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Means-Tested Public Assistance Programs and Adolescent Political Socialization

Abstract

In recent years, scholars have pointed to the politically demobilizing effects of means-tested assistance programs on recipients. In this study, we bridge the insights from policy feedback literature and adolescent political socialization research to examine how receiving means-tested programs shapes parent influence on adolescent political participation. We argue that there are differences in pathways to political participation through parent political socialization and youth internal efficacy beliefs for adolescents from households that do or do not receive means-tested assistance. Using data from a nationally representative sample of 536 Black, Latino, and White adolescents (50.8% female), we find that adolescents from means-tested assistance households report less parent political socialization and political participation. For all youth, parent political socialization predicts adolescent political participation. Internal political efficacy is a stronger predictor of political participation for youth from a non-means-tested assistance household than it is for youth from a household receiving means-tested assistance. These findings provide some evidence of differential paths to youth political participation via exposure to means-tested programs.

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Fig. 1

Notes

  1. 1.

    Means-tested programs include Aid to Dependent Families and Children (AFDC) and Temporary Assistance for Needy Families (TANF), Section 8, Public Housing, Women and Infant Supplemental Nutrition Program (WIC), Supplemental Nutrition Assistance Program (SNAP) and Medicaid.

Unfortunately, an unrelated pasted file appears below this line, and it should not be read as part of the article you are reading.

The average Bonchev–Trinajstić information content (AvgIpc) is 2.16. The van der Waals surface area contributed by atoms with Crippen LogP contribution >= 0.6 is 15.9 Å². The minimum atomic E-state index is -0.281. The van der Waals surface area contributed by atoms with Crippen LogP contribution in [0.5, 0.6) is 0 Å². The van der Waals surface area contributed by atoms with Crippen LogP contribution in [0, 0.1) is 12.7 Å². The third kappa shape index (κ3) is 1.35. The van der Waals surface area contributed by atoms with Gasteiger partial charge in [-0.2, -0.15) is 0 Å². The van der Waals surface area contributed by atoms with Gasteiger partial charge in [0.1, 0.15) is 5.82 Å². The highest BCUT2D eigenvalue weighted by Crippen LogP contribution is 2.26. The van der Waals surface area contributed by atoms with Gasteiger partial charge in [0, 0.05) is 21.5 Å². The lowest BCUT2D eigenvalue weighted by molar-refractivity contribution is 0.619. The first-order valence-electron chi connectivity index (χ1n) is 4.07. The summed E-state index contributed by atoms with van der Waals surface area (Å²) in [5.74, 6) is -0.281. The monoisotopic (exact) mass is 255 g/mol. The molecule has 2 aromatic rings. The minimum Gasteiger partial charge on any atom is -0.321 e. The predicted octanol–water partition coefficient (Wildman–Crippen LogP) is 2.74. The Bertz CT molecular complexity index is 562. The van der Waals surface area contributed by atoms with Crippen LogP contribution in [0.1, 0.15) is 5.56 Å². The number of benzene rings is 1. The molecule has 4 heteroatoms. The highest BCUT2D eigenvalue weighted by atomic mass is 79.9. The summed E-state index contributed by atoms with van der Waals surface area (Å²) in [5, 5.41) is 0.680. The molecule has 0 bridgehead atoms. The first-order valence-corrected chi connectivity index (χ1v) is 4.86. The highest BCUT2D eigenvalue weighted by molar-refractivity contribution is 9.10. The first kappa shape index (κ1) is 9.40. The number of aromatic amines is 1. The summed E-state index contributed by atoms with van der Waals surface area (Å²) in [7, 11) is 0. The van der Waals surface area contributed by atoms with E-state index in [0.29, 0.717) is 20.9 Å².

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Author’s Contributions

C.B. conceived of the study, participated in the interpretation of the analysis, and drafted the manuscript. E.H. participated in the conceptualization of the study, performed the statistical analysis, participated in the interpretation of the analysis, and drafted the manuscript. All authors read and approved the final manuscript.

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Correspondence to Carolyn Y. Barnes.

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The authors declare that they have no competing interests.

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The authors analyzed publicly available and deidentified data.

Informed Consent

Informed consent was obtained by the Black Youth Project from all individual participants included in the study (Cohen 2005).

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Barnes, C.Y., Hope, E.C. Means-Tested Public Assistance Programs and Adolescent Political Socialization. J Youth Adolescence 46, 1611–1621 (2017). https://doi.org/10.1007/s10964-016-0624-x

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Keywords

  • Adolescence
  • Means-tested assistance
  • Political efficacy
  • Political participation
  • Political socialization